By Stan Welch
Greenville attorney Jim Bannister recently filed a response to the U.S. District Court, on behalf of Joey Preston, indicating Preston’s intentions to comply with the Court appointed receivers demands that Preston either repay the $1.2 million dollars in “ill gotten monies” gleaned from Ron Wilson’s Ponzi scheme, or show cause why he can not.
Bannister’s court filing, dated March 17, states that Preston, who claims no knowledge of the illegal nature of Wilson’s scheme, despite his active role in attracting additional investors, is “perfectly willing to abide by whatever he is required to do . . . within his financial ability to do so.”
According to court appointed receiver Beattie Ashmore, Preston initially invested $192,000 in Wilson’s silver investment scheme. He also hosted parties at his home which were designed to attract additional investors, and was paid commissions for his efforts. According to Beattie’s filings with the United States District Court and federal Judge Michelle Childs in January of this year, Preston received returns of $1.418 million, for a profit of $1.2 million.
Bannister’s filing concedes that Preston received regular statements indicating his substantial returns on his investment, but claims Preston was unaware of the illegal nature of Wilson’s enterprise until 2012; when federal agents moved in on Wilson’s business in Powdersville, sealing his offices and seizing financial records. Preston has maintained his innocence and ignorance of Wilson’s illegal scheme in recent statements to the media in the Bamberg area, where he is currently the county administrator.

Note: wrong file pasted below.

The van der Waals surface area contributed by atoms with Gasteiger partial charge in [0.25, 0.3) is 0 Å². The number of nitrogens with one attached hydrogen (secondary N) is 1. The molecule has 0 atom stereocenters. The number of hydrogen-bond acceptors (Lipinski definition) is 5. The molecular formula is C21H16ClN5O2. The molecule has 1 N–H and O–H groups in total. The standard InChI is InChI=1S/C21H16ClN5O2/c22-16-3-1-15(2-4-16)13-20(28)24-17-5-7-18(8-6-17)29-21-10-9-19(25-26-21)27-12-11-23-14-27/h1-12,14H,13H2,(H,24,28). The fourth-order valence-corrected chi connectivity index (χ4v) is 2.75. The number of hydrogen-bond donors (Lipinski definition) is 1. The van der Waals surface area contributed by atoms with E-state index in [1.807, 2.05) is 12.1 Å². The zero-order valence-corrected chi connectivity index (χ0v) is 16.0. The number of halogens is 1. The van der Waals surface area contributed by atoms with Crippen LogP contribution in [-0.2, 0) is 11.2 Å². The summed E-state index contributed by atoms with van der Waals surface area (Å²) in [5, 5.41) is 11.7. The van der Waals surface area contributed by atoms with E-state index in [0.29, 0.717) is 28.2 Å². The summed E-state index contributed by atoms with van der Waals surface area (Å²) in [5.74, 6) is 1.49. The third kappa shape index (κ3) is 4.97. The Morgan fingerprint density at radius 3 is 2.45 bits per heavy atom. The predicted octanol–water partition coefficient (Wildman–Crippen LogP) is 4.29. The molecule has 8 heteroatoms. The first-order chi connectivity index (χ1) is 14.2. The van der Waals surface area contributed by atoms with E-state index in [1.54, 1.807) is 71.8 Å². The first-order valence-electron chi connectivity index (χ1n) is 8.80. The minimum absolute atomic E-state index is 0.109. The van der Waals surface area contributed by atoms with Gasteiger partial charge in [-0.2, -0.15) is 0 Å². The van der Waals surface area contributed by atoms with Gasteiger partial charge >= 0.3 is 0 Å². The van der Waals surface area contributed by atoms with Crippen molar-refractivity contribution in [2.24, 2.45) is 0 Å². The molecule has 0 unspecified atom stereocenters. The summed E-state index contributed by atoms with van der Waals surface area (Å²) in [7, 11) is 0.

Wilson has since pleaded guilty to mail fraud and is serving a nineteen and a half year sentence in federal prison. Several co-conspirators have also been sentenced to jail terms for their attempts to conceal their gains, while Wilson’s wife and brother escaped with house arrest. Wilson’s cellmate in the Florida federal prison where he was serving his term provided information exposing the plan to conceal several hundred thousand dollars from the court. It was shortly after those sentences were imposed that Preston’s role in the events leading up to the collapse of Wilson’s plan came to the fore.
Bannister has indicated that Preston is in negotiations with Ashmore about the amount of repayment. Preston’s financial circumstances will reportedly play a significant role in those negotiations. Previous public reports have indicated that Preston’s home is in foreclosure, and that significant credit issues exist, with at least one major credit card company seeking hundreds of thousands of dollars in arrears.
In addition, the Anderson County Council recently voted to proceed with their appeal of a court ruling in favor of Preston in the County’s lawsuit to recover a severance package awarded Preston in 2008 by the outgoing Council. That package amounted to approximately $1.2 million.